About: Protoporphyrins is a(n) research topic. Over the lifetime, 145 publication(s) have been published within this topic receiving 3486 citation(s).
Papers published on a yearly basis
TL;DR: The fluorescent porphyrin in the erythrocytes of patients with lead intoxication or with iron deficiency anemia is zinc protoporphyrins that is bound to globin moieties, probably at heme binding sites.
Abstract: The fluorescent porphyrin in the erythrocytes of patients with lead intoxication or with iron deficiency anemia is zinc protoporphyrin that is bound to globin moieties, probably at heme binding sites.
TL;DR: The data suggest that protoporphyrin IX and heme could function to modulate guanylate cyclase activity, and this study contains heme and is activated by nitric oxide and nitrosyl-heme to the same magnitude as that by protoprophyrin VIII.
Abstract: Soluble guanylate cyclase [GTP pyrophosphate-lyase (cyclizing), EC 188.8.131.52] purified from bovine lung is markedly activated (30- to 40-fold) by protoporphyrin IX (Ka, 15-25 nM) and is inhibited by hematin (Ki, 3.7 microM) when MgGTP is used as substrate. Guanylate cyclase possesses specific activities (mumol of cGMP per min/mg of protein) of 0.1-0.2 (MgGTP) and 0.3-0.5 (MnGTP) and can attain values of 2-8 (MgGTP) or 1-1.4 (MnGTP) in the presence of protoporphyrin IX. Guanylate cyclase purified in this study contains heme and is activated by nitric oxide and nitrosyl-heme to the same magnitude as that by protoporphyrin IX. With the exception of hematoporphyrin IX, close structural analogs of protoporphyrin IX, including precursors and metabolites, do not activate guanylate cyclase. The insertion of iron into protoporphyrin IX to form heme or hematin renders the metalloporphyrin an inhibitor of unactivated or activated guanylate cyclase. The data suggest that protoporphyrin IX and heme could function to modulate guanylate cyclase activity.
01 Jun 2007-Pharmacology & Therapeutics
TL;DR: The roles of the recently identified heme/porphyrin transport proteins heme carrier protein 1 (HCP1), FLVCR, Abcg2 and Abcb6 are discussed and how these transporters contribute to intracellular heme and porphyrin homeostasis are discussed.
Abstract: Heme, a complex of iron and protoporphyrin IX (PPIX), senses and utilizes oxygen in nearly all living cells. It is an essential component of various hemoproteins, including those involved in oxygen transport and storage (hemoglobin, myoglobin), electron transfer, drug and steroid metabolism (cytochromes), and signal transduction (nitric oxide synthases, guanylate cyclases). The movement of heme into and within cells was thought to occur by diffusion. However, the chemical properties of heme make diffusion too slow to keep pace with biological processes, and accumulation of heme and its pre-cursor porphyrins in membranes can be deleterious. Due to pro-oxidant effects, heme may cause damage to DNA, proteins, the cytoskeleton and membrane lipids. The intracellular localization and concentrations of protoporphyrins and heme are tightly regulated, and elevated levels are linked to pathologic conditions (e.g., anemia, lead poisoning, thalassemias) associated with the formation of membrane lipid-damaging, reactive oxygen species. Until recently a mechanism to transport heme and protoporphyrins into organelles of mammalian cells had not been identified. In this review, we focus on the roles of the recently identified heme/porphyrin transport proteins heme carrier protein 1 (HCP1), FLVCR, Abcg2 and Abcb6 and discuss how these transporters contribute to intracellular heme and porphyrin homeostasis.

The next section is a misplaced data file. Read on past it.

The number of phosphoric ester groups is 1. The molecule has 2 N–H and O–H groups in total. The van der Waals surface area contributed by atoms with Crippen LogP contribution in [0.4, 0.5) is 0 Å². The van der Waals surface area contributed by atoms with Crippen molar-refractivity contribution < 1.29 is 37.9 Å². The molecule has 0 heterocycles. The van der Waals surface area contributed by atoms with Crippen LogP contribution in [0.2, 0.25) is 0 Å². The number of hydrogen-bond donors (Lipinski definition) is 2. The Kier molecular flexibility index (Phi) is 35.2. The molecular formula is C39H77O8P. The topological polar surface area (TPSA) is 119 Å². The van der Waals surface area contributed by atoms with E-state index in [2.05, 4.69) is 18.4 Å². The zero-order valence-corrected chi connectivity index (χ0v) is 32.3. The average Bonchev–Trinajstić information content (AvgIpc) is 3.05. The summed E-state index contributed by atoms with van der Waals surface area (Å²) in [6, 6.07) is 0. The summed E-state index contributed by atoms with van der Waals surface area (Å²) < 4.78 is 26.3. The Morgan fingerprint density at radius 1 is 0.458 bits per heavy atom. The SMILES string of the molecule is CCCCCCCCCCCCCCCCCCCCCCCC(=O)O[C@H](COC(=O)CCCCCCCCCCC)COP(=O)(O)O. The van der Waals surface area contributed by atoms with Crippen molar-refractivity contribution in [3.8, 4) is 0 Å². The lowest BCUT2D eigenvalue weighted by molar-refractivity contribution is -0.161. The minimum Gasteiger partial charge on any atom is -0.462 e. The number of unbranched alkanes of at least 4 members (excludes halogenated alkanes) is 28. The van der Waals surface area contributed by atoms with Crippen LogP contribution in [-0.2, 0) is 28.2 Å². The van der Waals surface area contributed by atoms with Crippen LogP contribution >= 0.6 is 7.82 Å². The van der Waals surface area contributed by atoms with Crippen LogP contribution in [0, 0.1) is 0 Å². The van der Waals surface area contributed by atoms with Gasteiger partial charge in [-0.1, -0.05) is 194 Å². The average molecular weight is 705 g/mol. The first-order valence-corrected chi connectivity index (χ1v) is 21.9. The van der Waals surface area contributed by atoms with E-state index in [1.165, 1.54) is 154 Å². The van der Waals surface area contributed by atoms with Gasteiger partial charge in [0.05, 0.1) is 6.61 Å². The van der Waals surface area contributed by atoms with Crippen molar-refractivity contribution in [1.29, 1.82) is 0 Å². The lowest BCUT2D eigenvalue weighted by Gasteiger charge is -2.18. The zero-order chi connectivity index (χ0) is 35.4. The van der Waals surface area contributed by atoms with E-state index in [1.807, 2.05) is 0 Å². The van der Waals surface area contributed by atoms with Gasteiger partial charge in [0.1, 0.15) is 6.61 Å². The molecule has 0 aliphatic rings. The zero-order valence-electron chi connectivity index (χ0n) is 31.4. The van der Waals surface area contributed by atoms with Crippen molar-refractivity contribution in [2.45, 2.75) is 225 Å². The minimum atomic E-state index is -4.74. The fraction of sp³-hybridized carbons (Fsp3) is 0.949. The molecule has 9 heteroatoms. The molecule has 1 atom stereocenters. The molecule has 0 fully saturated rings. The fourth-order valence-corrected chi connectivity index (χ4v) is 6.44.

TL;DR: It is concluded that the decarboxylation of uroporphyrinogen III to coproporphrins III is a stepwise process taking place by a preferred pathway (both in normal and abnormal metabolism); the acetic acid groups are decar boxylated in a sequential clockwise fashion.
Abstract: The hepta-, hexa- and penta-carboxylic porphyrins found in the faeces of rats poisoned with hexachlorobenzene have been separated by high-pressure liquid chromatography and characterized largely by spectroscopie methods. Their structures were confirmed by total synthesis, as part of a programme in which eleven of the fourteen hepta-, hexa- and penta-carboxylic porphyrins derived from uroporphyrin III have now been synthesized as their methyl esters. The four isomeric heptacarboxylic and three of the pentacarboxylic porphyrinogens have been incubated with haemolysates of chicken erythrocytes, and they are all converted into protoporphyrin IX but at different rates. On the basis of this and other evidence we conclude that the decarboxylation of uroporphyrinogen III to coproporphyrinogen III is a stepwise process taking place by a preferred pathway (both in normal and abnormal metabolism); the acetic acid groups are decarboxylated in a sequential clockwise fashion starting with that on the D ring and followed by those on the A, B and C rings. In the poisoned rats the uroporphyrinogen decarboxylase enzyme (or group of enzymes) is probably partially inhibited and the pentacarboxylic porphyrinogen with an acetic acid group on ring C accumulates. The latter is then transformed by a side pathway into dehydroisocoproporphyrinogen and thence into dehydroisocoproporphyrin and its congeners.
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